I like the idea of fresh vegetables - particularly tomatoes - but don't like the idea of spending lots of time tending to a traditional garden, so the idea of growing tomatoes upside down appealed to me. Spending $10 apiece for commercial upside down planters did NOT appeal to me. Besides, I knew I could create a better product myself.
I used and combined several ideas I saw on Instructables.com as well as other websites. I acquired a number of 5 gallon "pickle" buckets with the lids to use for this project. Being lazy, I combined the upside down planters I created with a drip irrigation system with a timer that COULD be the subject of another Instructable, except there are plenty of commercial websites that explain adequately how to create such a drip irrigation system. I combined that drip irrigation system with a "funnel" made of a one liter pop (soda) bottle with the bottom cut out "funnel style" to collect water from the drip irrigation system and channel it into each 5 gallon bucket planter.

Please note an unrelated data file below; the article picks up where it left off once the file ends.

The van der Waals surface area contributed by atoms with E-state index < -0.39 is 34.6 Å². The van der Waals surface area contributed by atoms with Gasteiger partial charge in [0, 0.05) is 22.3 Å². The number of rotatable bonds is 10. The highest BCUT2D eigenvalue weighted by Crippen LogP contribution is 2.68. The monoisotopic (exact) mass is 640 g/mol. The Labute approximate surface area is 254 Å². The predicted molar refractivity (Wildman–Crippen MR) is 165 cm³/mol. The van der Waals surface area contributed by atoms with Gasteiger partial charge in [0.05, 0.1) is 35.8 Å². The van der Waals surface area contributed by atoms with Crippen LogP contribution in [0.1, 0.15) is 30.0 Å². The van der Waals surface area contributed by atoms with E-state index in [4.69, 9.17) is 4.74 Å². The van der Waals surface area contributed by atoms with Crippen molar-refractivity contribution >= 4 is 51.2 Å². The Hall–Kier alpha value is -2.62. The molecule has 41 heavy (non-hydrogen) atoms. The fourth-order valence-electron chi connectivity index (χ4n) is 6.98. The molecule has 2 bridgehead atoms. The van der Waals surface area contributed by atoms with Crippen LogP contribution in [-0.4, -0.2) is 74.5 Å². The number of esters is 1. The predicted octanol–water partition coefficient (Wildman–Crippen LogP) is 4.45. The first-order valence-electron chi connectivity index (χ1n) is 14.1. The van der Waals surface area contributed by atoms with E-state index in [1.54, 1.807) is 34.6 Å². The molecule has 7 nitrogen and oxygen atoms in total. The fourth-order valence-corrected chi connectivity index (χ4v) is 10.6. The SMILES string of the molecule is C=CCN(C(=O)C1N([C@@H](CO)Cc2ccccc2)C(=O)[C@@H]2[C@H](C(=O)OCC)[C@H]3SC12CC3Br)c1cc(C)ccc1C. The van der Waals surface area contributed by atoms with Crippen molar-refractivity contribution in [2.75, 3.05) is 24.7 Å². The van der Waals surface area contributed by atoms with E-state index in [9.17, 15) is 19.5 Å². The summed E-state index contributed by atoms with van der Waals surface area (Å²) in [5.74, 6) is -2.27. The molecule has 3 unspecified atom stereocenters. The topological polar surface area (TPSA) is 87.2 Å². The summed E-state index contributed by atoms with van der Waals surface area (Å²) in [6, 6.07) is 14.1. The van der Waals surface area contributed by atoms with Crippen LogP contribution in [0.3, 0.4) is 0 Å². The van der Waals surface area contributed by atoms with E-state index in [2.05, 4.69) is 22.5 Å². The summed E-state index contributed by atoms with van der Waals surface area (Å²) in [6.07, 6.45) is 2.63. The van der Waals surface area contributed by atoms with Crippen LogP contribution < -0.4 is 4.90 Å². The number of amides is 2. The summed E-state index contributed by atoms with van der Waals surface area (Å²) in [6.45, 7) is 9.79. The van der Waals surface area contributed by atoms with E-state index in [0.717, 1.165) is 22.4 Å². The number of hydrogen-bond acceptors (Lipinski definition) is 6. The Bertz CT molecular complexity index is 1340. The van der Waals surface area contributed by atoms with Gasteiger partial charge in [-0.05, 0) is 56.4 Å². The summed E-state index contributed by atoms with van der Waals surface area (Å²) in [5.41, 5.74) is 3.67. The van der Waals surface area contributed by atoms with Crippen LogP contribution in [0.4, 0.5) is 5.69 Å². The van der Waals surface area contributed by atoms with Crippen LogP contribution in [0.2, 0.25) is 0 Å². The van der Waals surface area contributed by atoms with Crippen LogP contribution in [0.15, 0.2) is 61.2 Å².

Step 1: Preparing the 5 gallon bucket
Again, you need a 5 gallon "pickle" bucket WITH the lid. Lids for these buckets fit tightly and will hold well.
Use a 2" hole saw, drill a hole centered on the BOTTOM of the bucket.
Now take a double layer of paper towel and place it FLAT inside the bucket, covering the 2" hole you just drilled.
Fill the bucket all the way to the top with your planting soil.
Snap the lid on the bucket tightly.
Now invert the bucket with the dirt inside, the lid snapped on tight, so that the bottom with the 2" hole you drilled in the bottom is facing up.
Using a sharp knife, cut an "X" into the paper towel so that you can access the dirt underneath.
I used tomato seedlings purchased from the hardware store, and planted them into the dirt in the bucket, pushing the seedling through the hole in the bottom of the bucket and paper towel "liner", then arranged the paper towel back around the tomato seedling. Leave the planter on its lid for the next 10-14 days, giving the tomato seedling a chance to grow and develop so that its roots expand in the planter/bucket and "lock" the plant into place so that it can be inverted.